Time Out Copenhagen city guide

Ahead of Summer Solstice on June 23, Jeff Risom talks about his quintessentially cosy home city

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Compact and incredibly easy to navigate on foot or by bicycle, Copenhagen exemplifies the notion that ‘small is beautiful’. What it lacks in landmark buildings, contemporary culture, wild nightlife and raw urban energy is made up for by ‘hygge’ (cosiness), stylish design, beautiful people and lots and lots of bicycles.

It’s common to see a father riding home in his work suit after a hard day (at 4.30pm!), with blond children sandwiched between grocery bags on his ‘station wagon bike’. Copenhageners cycle everywhere – on dates, when going clubbing (you can get a ticket for being drunk in charge of bicycle, but the law is rarely enforced), and when shopping for groceries or DIY supplies.

Strolling along today’s car-free streets and into lively squares with vibrant café life, it’s hard to tell that most of the public spaces in the town centre were parking lots in the ’50s and early ’60s. Cleared of vehicles in 1962, Strøget – the main shopping street – was one of the first pedestrianised streets in the world. At the time, shop owners argued that removing cars would kill business because no one was going to walk in this climate – there are 300 days of overcast skies a year and 180 days of rain. They couldn’t have been more wrong.

Copenhagen, which translates as ‘merchant harbour’, supported a Danish empire that formerly encompassed present-day Norway, parts of Sweden, northern Germany and Iceland. Today, the once-bustling channel to the Baltic is largely quiet, dotted with iconic buildings that are high-profile but rarely used. The Opera House (controversially donated to the Queen of Denmark by the nation’s richest man), Royal Library and Theatre Playhouse are an attempt to redefine the harbour as a prime cultural playground. Yet it is the simple Harbour Bath lido and community-designed Islands Brygge park that truly provide an opportunity for people to enjoy the water that runs around and through the city.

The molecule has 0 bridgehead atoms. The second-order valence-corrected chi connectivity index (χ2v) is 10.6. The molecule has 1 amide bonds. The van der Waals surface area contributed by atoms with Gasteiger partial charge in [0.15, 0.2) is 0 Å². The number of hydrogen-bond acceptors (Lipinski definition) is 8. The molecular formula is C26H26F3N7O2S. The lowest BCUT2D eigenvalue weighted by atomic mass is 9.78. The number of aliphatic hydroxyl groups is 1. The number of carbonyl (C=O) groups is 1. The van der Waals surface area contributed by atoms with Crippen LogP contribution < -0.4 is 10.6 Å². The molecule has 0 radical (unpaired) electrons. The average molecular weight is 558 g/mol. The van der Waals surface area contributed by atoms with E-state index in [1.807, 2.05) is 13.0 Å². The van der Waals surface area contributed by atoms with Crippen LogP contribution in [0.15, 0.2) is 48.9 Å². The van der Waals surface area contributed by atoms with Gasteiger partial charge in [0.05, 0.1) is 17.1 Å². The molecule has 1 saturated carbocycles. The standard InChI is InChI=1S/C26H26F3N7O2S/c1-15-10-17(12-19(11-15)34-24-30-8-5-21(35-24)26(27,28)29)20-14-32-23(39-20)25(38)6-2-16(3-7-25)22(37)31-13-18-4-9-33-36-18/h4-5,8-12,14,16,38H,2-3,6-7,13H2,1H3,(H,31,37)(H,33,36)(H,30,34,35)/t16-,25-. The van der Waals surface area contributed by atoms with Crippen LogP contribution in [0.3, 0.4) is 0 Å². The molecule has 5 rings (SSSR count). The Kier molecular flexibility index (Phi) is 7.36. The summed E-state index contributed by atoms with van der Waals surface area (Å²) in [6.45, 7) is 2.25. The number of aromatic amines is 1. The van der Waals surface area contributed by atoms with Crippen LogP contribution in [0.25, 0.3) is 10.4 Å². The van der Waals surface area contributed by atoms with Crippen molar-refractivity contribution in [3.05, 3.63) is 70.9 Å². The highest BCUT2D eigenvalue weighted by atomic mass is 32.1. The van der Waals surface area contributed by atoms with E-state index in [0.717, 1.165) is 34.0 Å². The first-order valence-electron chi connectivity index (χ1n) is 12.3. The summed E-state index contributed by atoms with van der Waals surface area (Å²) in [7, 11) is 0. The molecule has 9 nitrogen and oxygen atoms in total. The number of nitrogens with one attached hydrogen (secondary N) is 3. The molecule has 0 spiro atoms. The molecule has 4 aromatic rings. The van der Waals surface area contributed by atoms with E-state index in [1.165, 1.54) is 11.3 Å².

Even arriving at CPH Airport is a pleasure. How many other airports offer hard-wood floors and a painless 12-minute ride to the central train station? This is the essence of Danish design: simple, easy to use, elegant and finely detailed.

But how does the city function so well? Watching Copenhageners wait patiently at vehicle-free street corners until the red ‘Don’t walk’ sign turns green provides some insight: they are obsessive about following rules, notably traffic legislation and paying for public transport (so much so that the city’s transport operates on an honour system). About some other issues, however – especially graffiti and smoking (the 2008 indoor smoking ban made an exception for any bar smaller than 35sq m) – they are pleased to remain stubborn Vikings.

Harbour Bath
Copenhagen’s ambition is to become, Copenhagen’s ambition is to become, by 2015, the capital city with the best urban environment, and the Harbour Bath illustrates how close the city already is to achieving this. Built out into the harbour in the old industrial area of Islands Brygge, it is a key part of the city’s ‘Blue Plan’, a strategy for revitalising 42km of former docklands with houseboats, promenades, watersport facilities, playgrounds and recreation areas.